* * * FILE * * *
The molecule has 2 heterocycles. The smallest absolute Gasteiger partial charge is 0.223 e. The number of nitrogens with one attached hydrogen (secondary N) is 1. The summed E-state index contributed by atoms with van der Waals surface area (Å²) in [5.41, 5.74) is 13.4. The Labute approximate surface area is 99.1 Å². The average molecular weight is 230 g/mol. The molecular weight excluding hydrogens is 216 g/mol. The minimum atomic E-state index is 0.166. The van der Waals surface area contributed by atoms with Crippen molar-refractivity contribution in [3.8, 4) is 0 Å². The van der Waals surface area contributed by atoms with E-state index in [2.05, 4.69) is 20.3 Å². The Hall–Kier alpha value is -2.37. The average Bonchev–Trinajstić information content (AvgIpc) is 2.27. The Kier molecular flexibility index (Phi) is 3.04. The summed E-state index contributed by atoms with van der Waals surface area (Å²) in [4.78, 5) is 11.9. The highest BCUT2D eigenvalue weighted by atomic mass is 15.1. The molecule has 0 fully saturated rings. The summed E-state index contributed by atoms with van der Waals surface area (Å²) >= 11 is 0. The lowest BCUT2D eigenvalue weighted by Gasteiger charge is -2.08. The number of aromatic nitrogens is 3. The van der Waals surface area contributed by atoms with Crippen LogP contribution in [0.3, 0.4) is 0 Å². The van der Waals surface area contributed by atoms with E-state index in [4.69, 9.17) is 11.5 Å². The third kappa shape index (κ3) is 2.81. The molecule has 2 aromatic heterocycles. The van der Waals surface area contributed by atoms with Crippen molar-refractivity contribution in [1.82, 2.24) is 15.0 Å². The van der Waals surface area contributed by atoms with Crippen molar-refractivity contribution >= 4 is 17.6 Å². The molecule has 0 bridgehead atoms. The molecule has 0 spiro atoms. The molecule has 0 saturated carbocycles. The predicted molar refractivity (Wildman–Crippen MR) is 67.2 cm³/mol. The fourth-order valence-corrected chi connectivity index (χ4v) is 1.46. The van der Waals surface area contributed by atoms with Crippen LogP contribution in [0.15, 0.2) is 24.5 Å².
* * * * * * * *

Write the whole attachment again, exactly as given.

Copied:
The molecule has 2 heterocycles. The smallest absolute Gasteiger partial charge is 0.223 e. The number of nitrogens with one attached hydrogen (secondary N) is 1. The summed E-state index contributed by atoms with van der Waals surface area (Å²) in [5.41, 5.74) is 13.4. The Labute approximate surface area is 99.1 Å². The average molecular weight is 230 g/mol. The molecular weight excluding hydrogens is 216 g/mol. The minimum atomic E-state index is 0.166. The van der Waals surface area contributed by atoms with Crippen molar-refractivity contribution in [3.8, 4) is 0 Å². The van der Waals surface area contributed by atoms with E-state index in [2.05, 4.69) is 20.3 Å². The Hall–Kier alpha value is -2.37. The average Bonchev–Trinajstić information content (AvgIpc) is 2.27. The Kier molecular flexibility index (Phi) is 3.04. The summed E-state index contributed by atoms with van der Waals surface area (Å²) in [4.78, 5) is 11.9. The highest BCUT2D eigenvalue weighted by atomic mass is 15.1. The molecule has 0 fully saturated rings. The summed E-state index contributed by atoms with van der Waals surface area (Å²) >= 11 is 0. The lowest BCUT2D eigenvalue weighted by Gasteiger charge is -2.08. The number of aromatic nitrogens is 3. The van der Waals surface area contributed by atoms with Crippen LogP contribution in [0.3, 0.4) is 0 Å². The van der Waals surface area contributed by atoms with E-state index in [4.69, 9.17) is 11.5 Å². The third kappa shape index (κ3) is 2.81. The molecule has 2 aromatic heterocycles. The van der Waals surface area contributed by atoms with Crippen molar-refractivity contribution in [1.82, 2.24) is 15.0 Å². The van der Waals surface area contributed by atoms with Crippen molar-refractivity contribution >= 4 is 17.6 Å². The molecule has 0 bridgehead atoms. The molecule has 0 spiro atoms. The molecule has 0 saturated carbocycles. The predicted molar refractivity (Wildman–Crippen MR) is 67.2 cm³/mol. The fourth-order valence-corrected chi connectivity index (χ4v) is 1.46. The van der Waals surface area contributed by atoms with Crippen LogP contribution in [0.15, 0.2) is 24.5 Å².